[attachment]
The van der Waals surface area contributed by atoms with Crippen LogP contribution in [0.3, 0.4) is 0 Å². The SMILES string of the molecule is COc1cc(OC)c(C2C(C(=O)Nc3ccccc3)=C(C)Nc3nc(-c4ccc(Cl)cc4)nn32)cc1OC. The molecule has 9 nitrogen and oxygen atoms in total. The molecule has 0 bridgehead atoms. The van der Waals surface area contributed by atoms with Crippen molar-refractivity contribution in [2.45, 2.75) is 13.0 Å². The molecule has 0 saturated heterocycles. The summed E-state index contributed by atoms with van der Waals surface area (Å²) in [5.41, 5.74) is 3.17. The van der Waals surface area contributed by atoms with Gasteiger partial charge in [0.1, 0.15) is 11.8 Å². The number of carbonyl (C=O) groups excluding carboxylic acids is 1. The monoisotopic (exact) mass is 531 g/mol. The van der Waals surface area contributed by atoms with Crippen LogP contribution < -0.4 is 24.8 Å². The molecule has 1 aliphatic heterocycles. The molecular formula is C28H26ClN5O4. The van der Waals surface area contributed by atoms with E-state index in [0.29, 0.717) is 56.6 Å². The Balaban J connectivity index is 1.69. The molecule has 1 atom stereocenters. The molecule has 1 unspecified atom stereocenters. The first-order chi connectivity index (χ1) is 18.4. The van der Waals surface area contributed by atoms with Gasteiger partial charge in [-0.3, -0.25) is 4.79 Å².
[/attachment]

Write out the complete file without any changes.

The van der Waals surface area contributed by atoms with Crippen LogP contribution in [0.3, 0.4) is 0 Å². The SMILES string of the molecule is COc1cc(OC)c(C2C(C(=O)Nc3ccccc3)=C(C)Nc3nc(-c4ccc(Cl)cc4)nn32)cc1OC. The molecule has 9 nitrogen and oxygen atoms in total. The molecule has 0 bridgehead atoms. The van der Waals surface area contributed by atoms with Crippen molar-refractivity contribution in [2.45, 2.75) is 13.0 Å². The molecule has 0 saturated heterocycles. The summed E-state index contributed by atoms with van der Waals surface area (Å²) in [5.41, 5.74) is 3.17. The van der Waals surface area contributed by atoms with Gasteiger partial charge in [0.1, 0.15) is 11.8 Å². The number of carbonyl (C=O) groups excluding carboxylic acids is 1. The monoisotopic (exact) mass is 531 g/mol. The van der Waals surface area contributed by atoms with Crippen LogP contribution < -0.4 is 24.8 Å². The molecule has 1 aliphatic heterocycles. The molecular formula is C28H26ClN5O4. The van der Waals surface area contributed by atoms with E-state index in [0.29, 0.717) is 56.6 Å². The Balaban J connectivity index is 1.69. The molecule has 1 atom stereocenters. The molecule has 1 unspecified atom stereocenters. The first-order chi connectivity index (χ1) is 18.4. The van der Waals surface area contributed by atoms with Gasteiger partial charge in [-0.3, -0.25) is 4.79 Å².